Wal-Mart? Best Buy? A hedge fund trying to unload Greek bonds?
Nope. That was the official Twitter account of President Barack Obama — excuse me, President @BarackObama. And it’s not the first time Obama’s 2012 campaign has sounded more like a commercial for Al’s Used Car Lot.
Last month, “Barack Obama” e-mailed me with the subject line “Last chance at dinner.” “Because you and I don’t have a lot of chances to have dinner together,” he — or, more accurately, a campaign staffer claiming to be him — wrote, “I hope you’ll take advantage of the one that’s coming up this fall.” Then he asked me to donate some money so I could be entered into a raffle to have dinner with him.
Another e-mail, again from Obama, carried the subject line, “If I don’t call you.” Again, the upshot was you could donate money to be entered into a dinner raffle. But as Garance Franke-Ruta noted at the Atlantic, the e-mail writers at the Obama campaign had taken one of the most distinctive voices in American politics and left him sounding like a plaintive boyfriend.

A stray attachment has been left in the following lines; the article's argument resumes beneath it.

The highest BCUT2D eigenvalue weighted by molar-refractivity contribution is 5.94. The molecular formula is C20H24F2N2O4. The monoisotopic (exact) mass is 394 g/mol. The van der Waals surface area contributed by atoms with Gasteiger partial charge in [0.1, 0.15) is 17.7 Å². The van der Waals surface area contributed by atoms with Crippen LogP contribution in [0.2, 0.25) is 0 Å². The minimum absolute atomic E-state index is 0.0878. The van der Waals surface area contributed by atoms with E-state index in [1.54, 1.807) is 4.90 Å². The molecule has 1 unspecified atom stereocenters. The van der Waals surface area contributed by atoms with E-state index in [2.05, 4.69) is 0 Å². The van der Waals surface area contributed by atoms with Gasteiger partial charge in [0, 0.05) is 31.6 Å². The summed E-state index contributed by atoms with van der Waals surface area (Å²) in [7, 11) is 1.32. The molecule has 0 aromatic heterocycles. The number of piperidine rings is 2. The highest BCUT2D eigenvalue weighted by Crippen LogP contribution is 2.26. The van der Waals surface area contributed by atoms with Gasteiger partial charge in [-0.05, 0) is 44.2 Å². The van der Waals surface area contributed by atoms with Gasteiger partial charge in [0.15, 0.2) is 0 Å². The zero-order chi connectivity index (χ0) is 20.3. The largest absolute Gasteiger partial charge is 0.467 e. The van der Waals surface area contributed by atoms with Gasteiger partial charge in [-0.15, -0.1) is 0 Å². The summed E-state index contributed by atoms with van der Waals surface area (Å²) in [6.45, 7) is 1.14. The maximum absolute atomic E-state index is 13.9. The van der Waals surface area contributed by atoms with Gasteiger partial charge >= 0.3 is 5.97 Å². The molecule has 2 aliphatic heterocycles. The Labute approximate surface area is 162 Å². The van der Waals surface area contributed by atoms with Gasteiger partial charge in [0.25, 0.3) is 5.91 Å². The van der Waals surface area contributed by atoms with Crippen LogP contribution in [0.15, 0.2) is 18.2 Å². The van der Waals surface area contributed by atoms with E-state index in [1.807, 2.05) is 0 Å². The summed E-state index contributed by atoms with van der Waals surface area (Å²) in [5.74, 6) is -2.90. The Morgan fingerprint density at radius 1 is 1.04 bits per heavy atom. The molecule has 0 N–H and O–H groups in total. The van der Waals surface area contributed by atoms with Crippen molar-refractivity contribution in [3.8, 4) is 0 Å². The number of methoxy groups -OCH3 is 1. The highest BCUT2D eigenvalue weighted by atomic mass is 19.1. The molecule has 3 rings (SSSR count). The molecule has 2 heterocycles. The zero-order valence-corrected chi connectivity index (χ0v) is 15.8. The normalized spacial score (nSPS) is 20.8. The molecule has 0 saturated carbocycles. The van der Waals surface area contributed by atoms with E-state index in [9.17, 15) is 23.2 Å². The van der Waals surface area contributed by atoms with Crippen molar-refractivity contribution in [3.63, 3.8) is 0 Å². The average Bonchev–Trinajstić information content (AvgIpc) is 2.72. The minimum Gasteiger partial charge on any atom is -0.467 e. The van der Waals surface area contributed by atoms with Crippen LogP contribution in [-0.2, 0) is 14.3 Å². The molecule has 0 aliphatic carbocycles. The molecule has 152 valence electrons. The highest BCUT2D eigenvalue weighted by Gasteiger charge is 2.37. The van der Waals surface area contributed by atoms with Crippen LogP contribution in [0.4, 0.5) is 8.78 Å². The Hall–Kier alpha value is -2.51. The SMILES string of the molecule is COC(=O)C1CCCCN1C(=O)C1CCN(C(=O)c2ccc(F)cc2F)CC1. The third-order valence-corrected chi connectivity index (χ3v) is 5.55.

All of this is, of course, a fundraising effort. And it’s working. The Obama campaign has received donations from more than 1,000,000 individuals, and 98 percent of those donations were for $250 or less. Some of those donations, to be sure, are Obama schwag. When you buy a hat or a shirt, technically, you’re donating to the campaign, and the campaign is sending you a token of its thanks. But it’s hard to argue with the results: at this point in the 2008 race, the Obama campaign had fewer than 400,000 donors. “This is what a grassroots campaign looks like,” the campaign brags in an infographic celebrating the million-donor mark.